BU Archaeologists Explore Turkey, and Blog About It

July 17th, 2014

Team sends timely reports from the Gygaia Projects

Boston University BU, College of Arts and Sciences CAS, Archaeology site dig, Turkey, blog

The team is using real time kinematic GPS recordings of archaeological features and deposits, writes team member Kyle Egerer in his latest blog post. This data “allows us to document what we’re excavating more efficiently—and ultimately more effectively—in the field,” Egerer says. “In my excavation area, this helps us record the fortification wall.” Photo courtesy of Christina Luke

This summer, a team led by two Boston University archaeology professors has been working hard on an archaeological dig in Turkey, and when they’re not digging, they are blogging about digging. The Gygaia Projects—codirected by Christina Luke, a College of Arts & Sciences senior lecturer in the writing program and the archaeology department, and Chris Roosevelt, a CAS associate professor of archaeology—is trying to preserve the ancestral cultures and natural environments of the Marmara Lake basin, an area in western Turkey that was used as a resort area during the Bronze Age.

The Gygaia Projects consists of scientific field research and education programs for local residents about archaeology, the environment, and the local community. The project’s ultimate aim is to foster long-term US-Turkish cultural interactions.

The Gygaia Projects has two archaeology arms—the Kaymakçı Archaeological Project (KAP), which began this summer, and the Central Lydia Archaeological Survey (CLAS), which Roosevelt and Luke have codirected since 2005.

This summer’s blog has focused on the new Kaymakçı Archaeological Project, where the group is working on noninvasive remote sensing, geophysical investigations, and excavations at the largest known Middle and Late Bronze Age fortified citadel in western Anatolia, says Roosevelt in an email from the field.

“In short, our primary goal is to understand the geopolitical, economic, ritual, and social significance of the site and its communities in the context of its neighboring Hittite and Mycenaean cultures,” Roosevelt writes. “In order to excavate in Turkey, the plan had to be reviewed by the Turkish Ministry of Culture and Tourism, and then earn cabinet-level governmental approval. Applications must include a minimum of a 10-year plan of research and heritage management.”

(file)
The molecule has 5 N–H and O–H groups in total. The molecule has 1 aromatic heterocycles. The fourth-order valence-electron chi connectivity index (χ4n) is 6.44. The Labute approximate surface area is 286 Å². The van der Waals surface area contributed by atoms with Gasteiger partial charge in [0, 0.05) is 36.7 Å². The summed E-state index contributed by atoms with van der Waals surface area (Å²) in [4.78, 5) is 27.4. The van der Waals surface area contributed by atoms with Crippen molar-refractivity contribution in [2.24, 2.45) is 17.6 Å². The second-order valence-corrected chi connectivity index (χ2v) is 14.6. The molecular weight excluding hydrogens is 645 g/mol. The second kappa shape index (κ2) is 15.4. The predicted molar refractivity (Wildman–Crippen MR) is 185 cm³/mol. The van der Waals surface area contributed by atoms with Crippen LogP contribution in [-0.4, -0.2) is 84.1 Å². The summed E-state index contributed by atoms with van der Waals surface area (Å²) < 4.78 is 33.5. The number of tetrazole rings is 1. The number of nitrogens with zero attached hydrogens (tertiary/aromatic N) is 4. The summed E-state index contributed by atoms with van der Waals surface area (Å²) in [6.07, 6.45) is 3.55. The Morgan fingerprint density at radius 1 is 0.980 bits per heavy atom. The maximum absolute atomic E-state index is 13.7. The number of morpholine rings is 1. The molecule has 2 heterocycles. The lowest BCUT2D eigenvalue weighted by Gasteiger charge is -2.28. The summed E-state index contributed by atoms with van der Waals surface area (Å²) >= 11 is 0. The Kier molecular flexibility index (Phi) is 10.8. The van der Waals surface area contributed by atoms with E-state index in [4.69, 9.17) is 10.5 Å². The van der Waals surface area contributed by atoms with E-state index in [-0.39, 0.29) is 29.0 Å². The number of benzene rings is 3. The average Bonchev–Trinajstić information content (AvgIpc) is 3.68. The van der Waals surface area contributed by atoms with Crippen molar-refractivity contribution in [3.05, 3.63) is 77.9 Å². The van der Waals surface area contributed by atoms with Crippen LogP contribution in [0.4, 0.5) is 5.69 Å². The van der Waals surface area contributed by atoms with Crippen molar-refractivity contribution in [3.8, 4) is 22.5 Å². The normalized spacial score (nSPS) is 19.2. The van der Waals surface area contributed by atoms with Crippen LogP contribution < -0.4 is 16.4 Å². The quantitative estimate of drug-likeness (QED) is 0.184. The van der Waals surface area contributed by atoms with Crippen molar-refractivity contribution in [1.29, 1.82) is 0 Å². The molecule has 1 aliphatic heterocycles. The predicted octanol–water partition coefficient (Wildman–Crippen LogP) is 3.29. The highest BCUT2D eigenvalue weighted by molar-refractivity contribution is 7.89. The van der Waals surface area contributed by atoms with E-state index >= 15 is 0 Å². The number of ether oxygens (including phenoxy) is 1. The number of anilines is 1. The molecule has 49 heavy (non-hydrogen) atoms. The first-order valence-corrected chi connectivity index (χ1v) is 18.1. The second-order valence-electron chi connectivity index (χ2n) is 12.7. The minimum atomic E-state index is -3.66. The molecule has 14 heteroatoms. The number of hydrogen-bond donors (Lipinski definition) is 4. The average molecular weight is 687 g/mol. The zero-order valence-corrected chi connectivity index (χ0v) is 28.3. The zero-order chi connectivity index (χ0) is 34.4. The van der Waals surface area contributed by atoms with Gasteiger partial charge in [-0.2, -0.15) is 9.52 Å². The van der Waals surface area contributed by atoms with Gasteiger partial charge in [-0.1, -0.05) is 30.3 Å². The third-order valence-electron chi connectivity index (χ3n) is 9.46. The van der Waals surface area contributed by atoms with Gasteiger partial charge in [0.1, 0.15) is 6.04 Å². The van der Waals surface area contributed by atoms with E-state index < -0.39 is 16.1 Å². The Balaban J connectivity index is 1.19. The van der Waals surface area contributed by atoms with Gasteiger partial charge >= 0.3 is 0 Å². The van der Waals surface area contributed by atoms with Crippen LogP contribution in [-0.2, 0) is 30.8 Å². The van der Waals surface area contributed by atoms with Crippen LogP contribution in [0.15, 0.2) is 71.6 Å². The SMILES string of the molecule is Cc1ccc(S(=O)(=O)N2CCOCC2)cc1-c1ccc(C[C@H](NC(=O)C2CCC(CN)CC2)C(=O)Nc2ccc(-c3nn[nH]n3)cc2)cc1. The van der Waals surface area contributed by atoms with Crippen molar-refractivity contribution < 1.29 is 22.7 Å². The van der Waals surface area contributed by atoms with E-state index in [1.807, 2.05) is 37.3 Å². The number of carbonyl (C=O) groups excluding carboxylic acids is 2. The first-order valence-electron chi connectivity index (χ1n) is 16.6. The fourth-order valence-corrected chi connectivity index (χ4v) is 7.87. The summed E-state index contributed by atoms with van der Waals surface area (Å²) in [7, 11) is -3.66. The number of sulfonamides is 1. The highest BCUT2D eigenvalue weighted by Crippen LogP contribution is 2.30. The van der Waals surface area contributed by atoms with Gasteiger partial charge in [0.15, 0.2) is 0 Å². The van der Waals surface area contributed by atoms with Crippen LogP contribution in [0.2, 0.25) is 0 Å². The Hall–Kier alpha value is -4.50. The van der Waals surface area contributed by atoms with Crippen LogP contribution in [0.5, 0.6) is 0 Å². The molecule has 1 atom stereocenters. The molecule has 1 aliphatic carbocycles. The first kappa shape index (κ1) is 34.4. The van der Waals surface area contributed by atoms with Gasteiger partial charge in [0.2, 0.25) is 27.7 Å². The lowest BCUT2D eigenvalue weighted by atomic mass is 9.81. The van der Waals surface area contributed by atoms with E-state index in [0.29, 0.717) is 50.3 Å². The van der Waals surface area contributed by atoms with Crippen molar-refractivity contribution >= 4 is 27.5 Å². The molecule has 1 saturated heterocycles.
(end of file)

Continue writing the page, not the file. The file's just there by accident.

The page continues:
When they’re not out in the field, team members take turns writing about their summer explorations on the Gygaia Projects blog. Alice Crowe (CAS’14) works as an excavation area supervisor on the project. Her job involves processing finds in the lab, recording and directing part of the excavation, interpreting the uncovered material and, yes, digging.

On the fifth week of the dig, Crowe wrote: “The excavation areas are getting deeper, the workload ever increasing, and the Turkish-English barriers slowly melting…. Members of the project who work primarily on pottery, bones, and botanical remains rotate through the field twice a week to bring fresh perspectives to the excavated material. While I get help from these members on a rotating basis, I share the workload with members of local communities every day, who kindly put up with my çok kötü (very bad) Turkish and bring me delicious homegrown fruit.”

The Gygaia Projects is partly funded by the National Science Foundation and the National Endowment for the Humanities. The excavation began in June and will wrap for the summer in August.

– Author, Amy Laskowski. To read more entries from the blog, click here.